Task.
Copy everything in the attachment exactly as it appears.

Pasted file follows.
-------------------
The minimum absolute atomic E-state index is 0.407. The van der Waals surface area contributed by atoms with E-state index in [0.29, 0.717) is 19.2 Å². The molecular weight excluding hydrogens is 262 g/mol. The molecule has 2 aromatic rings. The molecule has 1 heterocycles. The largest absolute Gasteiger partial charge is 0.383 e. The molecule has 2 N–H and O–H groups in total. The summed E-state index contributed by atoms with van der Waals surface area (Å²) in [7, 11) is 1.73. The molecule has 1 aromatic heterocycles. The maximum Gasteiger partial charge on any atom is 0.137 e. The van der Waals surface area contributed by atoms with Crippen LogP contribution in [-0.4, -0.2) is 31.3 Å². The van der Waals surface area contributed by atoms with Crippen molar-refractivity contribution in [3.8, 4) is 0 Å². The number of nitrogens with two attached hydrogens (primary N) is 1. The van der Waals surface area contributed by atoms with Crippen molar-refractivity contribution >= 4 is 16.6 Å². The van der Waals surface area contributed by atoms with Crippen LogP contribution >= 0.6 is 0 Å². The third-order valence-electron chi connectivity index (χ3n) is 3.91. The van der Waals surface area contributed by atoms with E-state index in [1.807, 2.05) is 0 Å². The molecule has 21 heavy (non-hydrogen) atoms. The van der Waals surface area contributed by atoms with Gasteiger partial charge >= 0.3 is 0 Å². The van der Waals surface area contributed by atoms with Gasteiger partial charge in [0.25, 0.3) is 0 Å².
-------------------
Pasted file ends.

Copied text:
The minimum absolute atomic E-state index is 0.407. The van der Waals surface area contributed by atoms with E-state index in [0.29, 0.717) is 19.2 Å². The molecular weight excluding hydrogens is 262 g/mol. The molecule has 2 aromatic rings. The molecule has 1 heterocycles. The largest absolute Gasteiger partial charge is 0.383 e. The molecule has 2 N–H and O–H groups in total. The summed E-state index contributed by atoms with van der Waals surface area (Å²) in [7, 11) is 1.73. The molecule has 1 aromatic heterocycles. The maximum Gasteiger partial charge on any atom is 0.137 e. The van der Waals surface area contributed by atoms with Crippen LogP contribution in [-0.4, -0.2) is 31.3 Å². The van der Waals surface area contributed by atoms with Crippen molar-refractivity contribution in [3.8, 4) is 0 Å². The number of nitrogens with two attached hydrogens (primary N) is 1. The van der Waals surface area contributed by atoms with Crippen molar-refractivity contribution >= 4 is 16.6 Å². The van der Waals surface area contributed by atoms with Crippen LogP contribution >= 0.6 is 0 Å². The third-order valence-electron chi connectivity index (χ3n) is 3.91. The van der Waals surface area contributed by atoms with E-state index in [1.807, 2.05) is 0 Å². The molecule has 21 heavy (non-hydrogen) atoms. The van der Waals surface area contributed by atoms with Gasteiger partial charge >= 0.3 is 0 Å². The van der Waals surface area contributed by atoms with Gasteiger partial charge in [0.25, 0.3) is 0 Å².